Do you have  a crappy write up? Do your, are your photos dark? Are they in the wrong order? Are you leveraging this extra space for a game or an amenity that you could be Missing out on serious revenue and ROI, right? So that’s the data that I love to start with because it really helps me be successful.

It’s not this arbitrary, like, you know, normally with interior design, you kind of have to vibe with your interior designer. Like, are you on the same page? You kind of get me. Do you get where I’m going with after that? It’s fairly subjective, but when you start with hardcore data, it’s super easy to be successful because you already know what’s working in that particular market and what people are.

They’re voting with their dollars. They’re going to choose the one with the pool in the community  or a hot tub or wifi. If you don’t have that. 

Yeah. One method that folks use is the, the enemy method that, uh, Luke, um, coin from short term shop. Um, and it’s really around like, Going on Airbnb, putting it in incognito mode and kind of look in your area and look at your neighbors and see what their daily rates are, see how much they’re getting.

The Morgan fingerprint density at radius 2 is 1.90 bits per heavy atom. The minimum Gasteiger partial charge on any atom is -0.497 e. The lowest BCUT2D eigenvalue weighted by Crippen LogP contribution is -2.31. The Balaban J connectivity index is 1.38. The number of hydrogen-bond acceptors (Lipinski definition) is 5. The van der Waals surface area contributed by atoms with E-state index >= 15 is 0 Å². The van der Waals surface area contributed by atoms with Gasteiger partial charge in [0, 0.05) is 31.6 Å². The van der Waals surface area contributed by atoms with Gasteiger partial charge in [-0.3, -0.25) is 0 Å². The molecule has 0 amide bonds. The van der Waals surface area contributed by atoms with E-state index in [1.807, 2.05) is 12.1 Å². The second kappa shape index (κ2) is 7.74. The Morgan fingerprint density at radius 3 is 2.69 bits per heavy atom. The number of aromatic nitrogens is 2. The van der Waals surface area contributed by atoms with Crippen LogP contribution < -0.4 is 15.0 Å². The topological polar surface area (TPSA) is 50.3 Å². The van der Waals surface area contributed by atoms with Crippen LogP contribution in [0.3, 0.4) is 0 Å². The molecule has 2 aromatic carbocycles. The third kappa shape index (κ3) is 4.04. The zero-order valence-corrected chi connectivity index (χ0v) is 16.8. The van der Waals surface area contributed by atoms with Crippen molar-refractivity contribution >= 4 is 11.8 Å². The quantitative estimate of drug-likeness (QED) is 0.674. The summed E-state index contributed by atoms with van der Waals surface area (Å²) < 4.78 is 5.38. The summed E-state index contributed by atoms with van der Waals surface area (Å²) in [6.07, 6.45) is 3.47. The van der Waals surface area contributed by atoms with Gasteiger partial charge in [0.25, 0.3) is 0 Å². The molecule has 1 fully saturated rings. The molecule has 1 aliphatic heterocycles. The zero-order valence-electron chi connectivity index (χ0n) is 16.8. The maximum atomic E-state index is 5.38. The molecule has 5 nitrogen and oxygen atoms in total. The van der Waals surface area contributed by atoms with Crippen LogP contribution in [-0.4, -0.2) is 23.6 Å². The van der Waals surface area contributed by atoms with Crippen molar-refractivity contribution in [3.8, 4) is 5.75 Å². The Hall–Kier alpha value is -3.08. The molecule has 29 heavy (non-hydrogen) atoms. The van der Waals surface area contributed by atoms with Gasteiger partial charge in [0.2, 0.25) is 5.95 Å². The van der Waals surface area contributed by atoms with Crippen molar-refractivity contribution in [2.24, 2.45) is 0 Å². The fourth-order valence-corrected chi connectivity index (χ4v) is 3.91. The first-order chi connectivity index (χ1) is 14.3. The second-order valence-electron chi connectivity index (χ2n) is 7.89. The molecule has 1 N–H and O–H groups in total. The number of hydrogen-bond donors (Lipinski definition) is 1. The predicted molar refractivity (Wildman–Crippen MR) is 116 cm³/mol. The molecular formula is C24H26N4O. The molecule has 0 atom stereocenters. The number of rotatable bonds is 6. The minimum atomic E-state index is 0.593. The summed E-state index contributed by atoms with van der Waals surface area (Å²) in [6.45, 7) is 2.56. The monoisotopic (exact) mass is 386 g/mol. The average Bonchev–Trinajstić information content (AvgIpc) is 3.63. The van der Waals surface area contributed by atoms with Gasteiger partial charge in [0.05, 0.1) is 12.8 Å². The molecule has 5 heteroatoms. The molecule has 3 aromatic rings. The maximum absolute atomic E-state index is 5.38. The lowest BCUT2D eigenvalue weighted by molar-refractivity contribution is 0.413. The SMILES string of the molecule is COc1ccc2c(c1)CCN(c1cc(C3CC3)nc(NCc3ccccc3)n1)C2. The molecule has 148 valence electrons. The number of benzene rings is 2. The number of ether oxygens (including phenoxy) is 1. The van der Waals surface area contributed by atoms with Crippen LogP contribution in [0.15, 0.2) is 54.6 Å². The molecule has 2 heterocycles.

And that’s how Luke suggests kind of pricing against your competitors and seeing kind of how competitive you are. But I can see that really playing out also in the design space where you’re looking, you’re zooming into your area, you’re looking at folks that have 50 or more reviews and just really seeing how they’re priced at, but also how they’re then designing their space.

What amenities are they putting in there? How it’s the quality of the pictures and really using that to help you in that early phase of the design process, not just when you’re trying to do revenue management after you’re launched.  

And the funny thing is design and branding are emotional and what I mean by that is they evoke an emotional reaction that you don’t even know you’re having  even if Apples to apples everything is the same.

You have a condo on 30a and It’s in the same complex like  and something about there’s like whole color Psychology people react to certain colors colors have meaning and marketing they have a whole different Meaning, some good, some bad. And so, they evoke an emotional reaction, which begets, you know, decision making.

So a lot of consumer behavior is actually made  through emotion, which is, you don’t even know what’s happening. It’s like, you could say, why’d you choose that one? Whatever it is. And they’ll be like, I don’t, I don’t know why I chose it. They’re not going to say, because it gave me an emotional, visceral reaction.

It’s probably going to be some innate thing that they can’t identify.  

Yeah. Yeah. I would love to have you kind of walk through some of our, uh, our website templates at craft this days and kind of get your reaction on, on color psychology and our call to action.  Yeah, that’d be, that’d be fun.  

I would love to do that.

I would, I actually want to know more about how, I mean, if this is okay to have a Just a two way conversation. Like, what was your journey to creating crafted if crafted saves that co, right? Yeah. Okay. Yeah. 

Yeah, that’s right. So 

how did, how did, where did you come from and how did you end up doing? Yeah.